There was also a handful of other Chinese automakers, including MG, which had a trio of new vehicles on display, most notably the MG4 Electric. Sadly, it isn’t your father’s MG, but rather a somewhat ordinary-looking crossover. Still, it’s nice to see the storied marque back on the roads.
Renault, in that grandest of auto-show traditions, used the occasion to hold two global reveals: the 2024 Scenic E-Tech electric; and the 2024 Grand Kangoo. And unlike so many auto shows, Tesla was there, with the refreshed Model 3.
The world needs more Canada
Imagine my surprise when I turned down one aisle and came across a booth festooned with the Maple Leaf. The Invest in Canada display is intended to spread the word about our country’s unique “multi-generational” opportunity. “The global electric-vehicle supply chain that will serve the world for decades is being built today,” explained Invest in Canada CEO Laurel Broten. “Companies are making critical investment decisions that will shape the future of mobility and transportation well into the 21st century. And the country that has all the momentum in the world is Canada.”
That opportunity lies in the fact that Canada has many of the raw materials required in the transition to an electric-mobility world, and increasingly the manufacturing might to bring finished products to market. Think of it as ‘farm to table’ in the EV segment. Since 2022, more than $15 billion worth of investments in the EV supply chain have been announced, as global companies choose Canada to execute on their growth plans in the North American market.
“Canada is the best place to invest in this transformative industry, because every stage of the battery EV supply chain can be located there,” Broten noted. “Companies that choose Canada gain access to the world’s most-highly educated workforce and secure access to markets in North America and the world.”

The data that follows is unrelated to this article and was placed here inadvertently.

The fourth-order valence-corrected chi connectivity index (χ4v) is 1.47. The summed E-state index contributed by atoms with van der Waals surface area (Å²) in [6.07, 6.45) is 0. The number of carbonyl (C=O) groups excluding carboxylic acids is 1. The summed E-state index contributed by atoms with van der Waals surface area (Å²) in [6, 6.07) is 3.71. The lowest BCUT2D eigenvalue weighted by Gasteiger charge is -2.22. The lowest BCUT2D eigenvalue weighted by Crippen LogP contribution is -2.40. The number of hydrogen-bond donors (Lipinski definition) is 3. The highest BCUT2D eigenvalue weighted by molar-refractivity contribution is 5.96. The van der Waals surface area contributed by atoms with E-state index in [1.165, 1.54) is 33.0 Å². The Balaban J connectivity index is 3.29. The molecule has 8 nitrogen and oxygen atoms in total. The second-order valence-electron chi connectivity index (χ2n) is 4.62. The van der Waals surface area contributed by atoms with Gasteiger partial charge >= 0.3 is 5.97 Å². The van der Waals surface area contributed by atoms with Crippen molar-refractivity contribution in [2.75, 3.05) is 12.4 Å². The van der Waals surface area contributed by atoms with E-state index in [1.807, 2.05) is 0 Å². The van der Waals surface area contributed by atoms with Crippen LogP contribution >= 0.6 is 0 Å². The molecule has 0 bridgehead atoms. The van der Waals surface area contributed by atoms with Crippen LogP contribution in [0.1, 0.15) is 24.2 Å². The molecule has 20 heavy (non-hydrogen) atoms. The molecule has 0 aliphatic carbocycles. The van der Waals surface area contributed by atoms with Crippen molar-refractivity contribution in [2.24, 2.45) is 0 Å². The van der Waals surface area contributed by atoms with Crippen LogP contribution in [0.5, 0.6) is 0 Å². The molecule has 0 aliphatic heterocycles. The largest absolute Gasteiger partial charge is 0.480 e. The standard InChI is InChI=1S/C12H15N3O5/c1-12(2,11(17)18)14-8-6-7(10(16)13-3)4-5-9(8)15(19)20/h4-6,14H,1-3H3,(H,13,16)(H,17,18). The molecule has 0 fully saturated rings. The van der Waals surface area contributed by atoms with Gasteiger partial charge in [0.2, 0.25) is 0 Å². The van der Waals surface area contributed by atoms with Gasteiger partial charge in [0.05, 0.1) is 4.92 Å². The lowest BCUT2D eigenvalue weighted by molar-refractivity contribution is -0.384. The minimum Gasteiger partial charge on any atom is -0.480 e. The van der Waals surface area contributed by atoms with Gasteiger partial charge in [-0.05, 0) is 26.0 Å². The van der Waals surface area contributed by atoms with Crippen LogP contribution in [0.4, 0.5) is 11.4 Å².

Canada wasn’t alone in networking to the global manufacturing movers and shakers, as nearby booths promoted France, Sweden, Israel, Portugal, Taiwan, and Hungary. Even Ontario had a booth, staffed by Global Plas Inc. vice-president Shah Fallahi, who was on hand to promote the Concord, Ontario company’s expertise in custom injection-molding.
Microcars are still a thing
It’s not an auto show without at least one microcar, and IAA Mobility easily passed that mark with more than a dozen of the cute-sters scattered throughout the exhibition hall. Granted, some of them were just eye candy to attract you to a booth promoting charging or software solutions, and with the small footprint they take up, it was sound logic to display one in the tiny booths.
But there were some bona fide microcar companies flogging their fun little wares. My favourite was the Microlino, by Swiss-based m-cro. Dubbed the ideal mix between motorbike and car, it’s a 21st-century all-electric take on the bubble car. Boasting a range of 177 km (WLTP rating) and a top speed of 90 km/h, the two-seat Microlino Dolce can be charged, according to the company, in just four hours on a regular house outlet. But stylish fun doesn’t come cheap. The list price for the Microlino Dolce is 21,190 euros, or just over 31,000 loonies.